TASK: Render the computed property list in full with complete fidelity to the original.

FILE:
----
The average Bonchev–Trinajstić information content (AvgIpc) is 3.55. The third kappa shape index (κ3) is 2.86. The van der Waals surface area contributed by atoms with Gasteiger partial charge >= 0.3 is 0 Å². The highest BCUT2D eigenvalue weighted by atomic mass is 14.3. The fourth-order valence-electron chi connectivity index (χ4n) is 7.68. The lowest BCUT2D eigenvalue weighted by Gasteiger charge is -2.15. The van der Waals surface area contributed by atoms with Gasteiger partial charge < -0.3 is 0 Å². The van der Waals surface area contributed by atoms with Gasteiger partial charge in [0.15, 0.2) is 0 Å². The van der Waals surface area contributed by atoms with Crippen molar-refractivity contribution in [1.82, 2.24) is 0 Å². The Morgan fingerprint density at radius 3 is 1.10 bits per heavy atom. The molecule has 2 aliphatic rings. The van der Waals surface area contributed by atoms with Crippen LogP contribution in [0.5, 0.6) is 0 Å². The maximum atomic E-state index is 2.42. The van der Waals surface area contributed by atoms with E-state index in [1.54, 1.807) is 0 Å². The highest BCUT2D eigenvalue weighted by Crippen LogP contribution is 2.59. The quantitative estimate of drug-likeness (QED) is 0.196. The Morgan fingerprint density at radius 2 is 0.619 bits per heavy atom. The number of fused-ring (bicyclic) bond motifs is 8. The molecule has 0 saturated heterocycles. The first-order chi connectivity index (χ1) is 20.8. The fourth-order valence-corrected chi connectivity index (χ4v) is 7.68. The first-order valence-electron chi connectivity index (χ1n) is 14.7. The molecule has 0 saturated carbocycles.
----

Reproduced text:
The average Bonchev–Trinajstić information content (AvgIpc) is 3.55. The third kappa shape index (κ3) is 2.86. The van der Waals surface area contributed by atoms with Gasteiger partial charge >= 0.3 is 0 Å². The highest BCUT2D eigenvalue weighted by atomic mass is 14.3. The fourth-order valence-electron chi connectivity index (χ4n) is 7.68. The lowest BCUT2D eigenvalue weighted by Gasteiger charge is -2.15. The van der Waals surface area contributed by atoms with Gasteiger partial charge < -0.3 is 0 Å². The van der Waals surface area contributed by atoms with Gasteiger partial charge in [0.15, 0.2) is 0 Å². The van der Waals surface area contributed by atoms with Crippen molar-refractivity contribution in [1.82, 2.24) is 0 Å². The Morgan fingerprint density at radius 3 is 1.10 bits per heavy atom. The molecule has 2 aliphatic rings. The van der Waals surface area contributed by atoms with Crippen LogP contribution in [0.5, 0.6) is 0 Å². The maximum atomic E-state index is 2.42. The van der Waals surface area contributed by atoms with E-state index in [1.54, 1.807) is 0 Å². The highest BCUT2D eigenvalue weighted by Crippen LogP contribution is 2.59. The quantitative estimate of drug-likeness (QED) is 0.196. The Morgan fingerprint density at radius 2 is 0.619 bits per heavy atom. The number of fused-ring (bicyclic) bond motifs is 8. The molecule has 0 saturated heterocycles. The first-order chi connectivity index (χ1) is 20.8. The fourth-order valence-corrected chi connectivity index (χ4v) is 7.68. The first-order valence-electron chi connectivity index (χ1n) is 14.7. The molecule has 0 saturated carbocycles.